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Community Article: Indie Insights - Manifold Garden

Written by John Edwards

Oh, what a feeling, when we're dancing on the ceiling. I don't suppose Lionel Richie has played Manifold Garden, although he may be a massive indie fan for all I know. But I expect his 1986 hit wasn't intended as a prophetic artefact, particularly as there's not much actual dancing in the game, but plenty of time spent on the ceiling.

Manifold Garden sees gravity as being a choice of six options. Any wall can become a floor, any floor can become a wall. Switch your perspective by 90° at a touch of a button and carry on as though ambling along what was just a vertical surface is perfectly normal. Fortunately, the game helps you with which way is up at any given moment by colour coding the various directions which helps with orienting yourself.

You'll come across various trees whose 'fruit' are cubes that you'll want to lug around to solve puzzles. These cubes will be colourless unless you're standing the right way up for them (handily they have arrows on them to give you a guide to which way up you should be). When you're the right way up they'll be a vivid colour and they'll plug into terminals to activate doors and such to aid your progression.

Manifold Garden plays with the reluctance of these cubes to move when you're in the wrong orientation, sometimes you'll prop one up halfway up a wall using a cube of another colour that refuses to move because you're the yellow way up. It all makes much more sense when you're doing it than when you try to explain what you've just done.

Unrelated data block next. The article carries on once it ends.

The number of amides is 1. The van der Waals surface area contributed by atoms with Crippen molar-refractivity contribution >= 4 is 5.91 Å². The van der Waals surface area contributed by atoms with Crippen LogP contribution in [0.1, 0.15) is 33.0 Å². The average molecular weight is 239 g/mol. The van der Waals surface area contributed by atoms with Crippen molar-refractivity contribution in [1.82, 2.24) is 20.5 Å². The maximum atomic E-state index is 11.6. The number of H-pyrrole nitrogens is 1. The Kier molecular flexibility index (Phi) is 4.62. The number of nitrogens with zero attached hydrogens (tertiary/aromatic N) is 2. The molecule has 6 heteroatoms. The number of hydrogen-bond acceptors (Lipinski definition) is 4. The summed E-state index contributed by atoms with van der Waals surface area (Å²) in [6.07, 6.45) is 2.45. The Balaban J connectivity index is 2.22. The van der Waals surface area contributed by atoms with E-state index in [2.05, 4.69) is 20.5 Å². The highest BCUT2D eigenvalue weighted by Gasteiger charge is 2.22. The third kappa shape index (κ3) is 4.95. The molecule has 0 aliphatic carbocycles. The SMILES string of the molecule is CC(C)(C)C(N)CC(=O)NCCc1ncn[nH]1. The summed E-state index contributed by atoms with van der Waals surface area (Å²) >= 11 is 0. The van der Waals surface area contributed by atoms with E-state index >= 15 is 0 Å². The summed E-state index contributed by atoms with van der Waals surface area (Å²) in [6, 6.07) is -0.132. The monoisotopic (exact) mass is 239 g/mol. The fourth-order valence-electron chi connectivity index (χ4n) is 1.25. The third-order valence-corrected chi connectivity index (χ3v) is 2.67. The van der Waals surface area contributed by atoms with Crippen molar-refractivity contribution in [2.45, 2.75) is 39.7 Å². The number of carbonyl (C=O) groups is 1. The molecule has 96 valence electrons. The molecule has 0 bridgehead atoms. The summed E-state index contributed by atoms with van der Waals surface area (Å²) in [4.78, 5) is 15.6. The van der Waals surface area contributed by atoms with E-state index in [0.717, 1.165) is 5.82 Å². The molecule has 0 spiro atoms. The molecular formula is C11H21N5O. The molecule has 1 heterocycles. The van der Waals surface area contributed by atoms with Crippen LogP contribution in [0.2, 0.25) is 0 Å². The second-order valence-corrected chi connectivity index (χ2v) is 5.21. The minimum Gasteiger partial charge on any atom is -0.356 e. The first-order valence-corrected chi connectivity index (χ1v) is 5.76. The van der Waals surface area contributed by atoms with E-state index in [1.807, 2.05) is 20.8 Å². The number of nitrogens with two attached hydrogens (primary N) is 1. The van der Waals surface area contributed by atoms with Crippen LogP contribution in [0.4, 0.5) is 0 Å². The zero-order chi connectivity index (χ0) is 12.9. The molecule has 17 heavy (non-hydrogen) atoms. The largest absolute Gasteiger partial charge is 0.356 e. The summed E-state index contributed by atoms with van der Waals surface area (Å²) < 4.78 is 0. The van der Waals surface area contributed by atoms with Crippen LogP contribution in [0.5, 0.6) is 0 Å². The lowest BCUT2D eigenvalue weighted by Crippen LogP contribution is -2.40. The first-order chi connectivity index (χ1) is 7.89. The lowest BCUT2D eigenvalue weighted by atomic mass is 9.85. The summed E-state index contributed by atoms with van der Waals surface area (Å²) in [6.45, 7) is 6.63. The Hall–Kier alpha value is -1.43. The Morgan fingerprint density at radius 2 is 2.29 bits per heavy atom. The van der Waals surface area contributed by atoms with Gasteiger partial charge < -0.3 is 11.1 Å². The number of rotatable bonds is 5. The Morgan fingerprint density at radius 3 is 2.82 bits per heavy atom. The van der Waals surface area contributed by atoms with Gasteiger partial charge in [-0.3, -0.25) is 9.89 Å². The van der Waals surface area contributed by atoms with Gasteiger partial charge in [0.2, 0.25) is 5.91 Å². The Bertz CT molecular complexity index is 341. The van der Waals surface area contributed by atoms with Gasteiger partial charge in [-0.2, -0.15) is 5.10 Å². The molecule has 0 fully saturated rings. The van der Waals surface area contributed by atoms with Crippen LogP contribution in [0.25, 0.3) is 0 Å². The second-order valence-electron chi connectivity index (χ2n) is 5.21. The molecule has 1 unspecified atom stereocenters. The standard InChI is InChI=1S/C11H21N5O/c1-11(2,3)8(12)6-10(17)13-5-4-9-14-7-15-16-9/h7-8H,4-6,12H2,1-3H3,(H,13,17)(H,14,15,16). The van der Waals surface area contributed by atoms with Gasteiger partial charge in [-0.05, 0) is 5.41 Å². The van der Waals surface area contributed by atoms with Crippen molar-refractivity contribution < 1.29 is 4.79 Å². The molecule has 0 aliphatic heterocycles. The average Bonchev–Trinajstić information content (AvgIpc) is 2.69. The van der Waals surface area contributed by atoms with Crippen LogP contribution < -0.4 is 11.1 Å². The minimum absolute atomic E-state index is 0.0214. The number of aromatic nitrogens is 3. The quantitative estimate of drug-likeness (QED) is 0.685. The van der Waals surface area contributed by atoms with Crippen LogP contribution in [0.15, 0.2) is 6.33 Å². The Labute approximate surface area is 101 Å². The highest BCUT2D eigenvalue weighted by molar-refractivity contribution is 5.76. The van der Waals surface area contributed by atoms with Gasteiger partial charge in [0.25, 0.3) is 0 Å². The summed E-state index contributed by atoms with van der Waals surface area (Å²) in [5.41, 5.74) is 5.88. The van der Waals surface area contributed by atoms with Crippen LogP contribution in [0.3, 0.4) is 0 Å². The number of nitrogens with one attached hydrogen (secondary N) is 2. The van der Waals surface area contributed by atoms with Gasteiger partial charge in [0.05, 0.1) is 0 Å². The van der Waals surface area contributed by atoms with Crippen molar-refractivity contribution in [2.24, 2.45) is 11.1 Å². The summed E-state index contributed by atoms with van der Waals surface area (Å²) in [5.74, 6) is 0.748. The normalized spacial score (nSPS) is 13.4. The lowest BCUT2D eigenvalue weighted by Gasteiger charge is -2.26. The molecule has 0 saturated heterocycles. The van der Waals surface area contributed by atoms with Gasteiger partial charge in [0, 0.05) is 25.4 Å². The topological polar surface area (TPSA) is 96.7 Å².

A lot of Manifold Garden is easier to demonstrate than to describe. It thrives on recursion. Most of the environments are in an abstract space and if you fall off you'll fall down to the top of the thing you just fell off. It's like that bit in The Matrix Revolutions where Neo is trying to leave the train station but running off the right-hand side of the screen just has him come back in from the left.

But it's not just infinite loops that Manifold Gardens uses to play with your mind. There are doorways where what's through them is not the same as what you see if you walk around them. There are similarities with Superliminal's optical illusions and some clever manipulation of the player's expectations. Manifold Garden's mind-bending visuals really benefit from its photo mode too, giving you a chance to appreciate the intricacies of the abstract world you're in. 

It is a remarkably forgiving game, in this world of infinite surfaces there is no fall damage, no risk for exploration. You may come across a door you want to go through but there's a chasm standing between you and it, no problem! Fling yourself off into the abyss, you'll fall past that door over and over until you finally guide your plummeting form to drop onto the ledge in front of it. Moments like this are revelatory and cement it as a classic puzzle game.

Your main aim is to place a number of 'god cubes' which expand the world and your horizons. But if you look deeper there is a wealth of secrets hidden behind the scenes. It's a game that rewards experimentation. Chances are if you find yourself thinking "I wonder what would happen if I did this instead?" you'll find the developers were a step ahead of you and you'll end up with a new shortcut.

Manifold Garden is a treat for the eyes and the brain, the gravity shifting, infinite recursion puzzling putting it safely up in the ranks of classic puzzlers like Portal. Oh what a feeling, when we're dancing on the ceiling, no wait, wall, other wall, floor.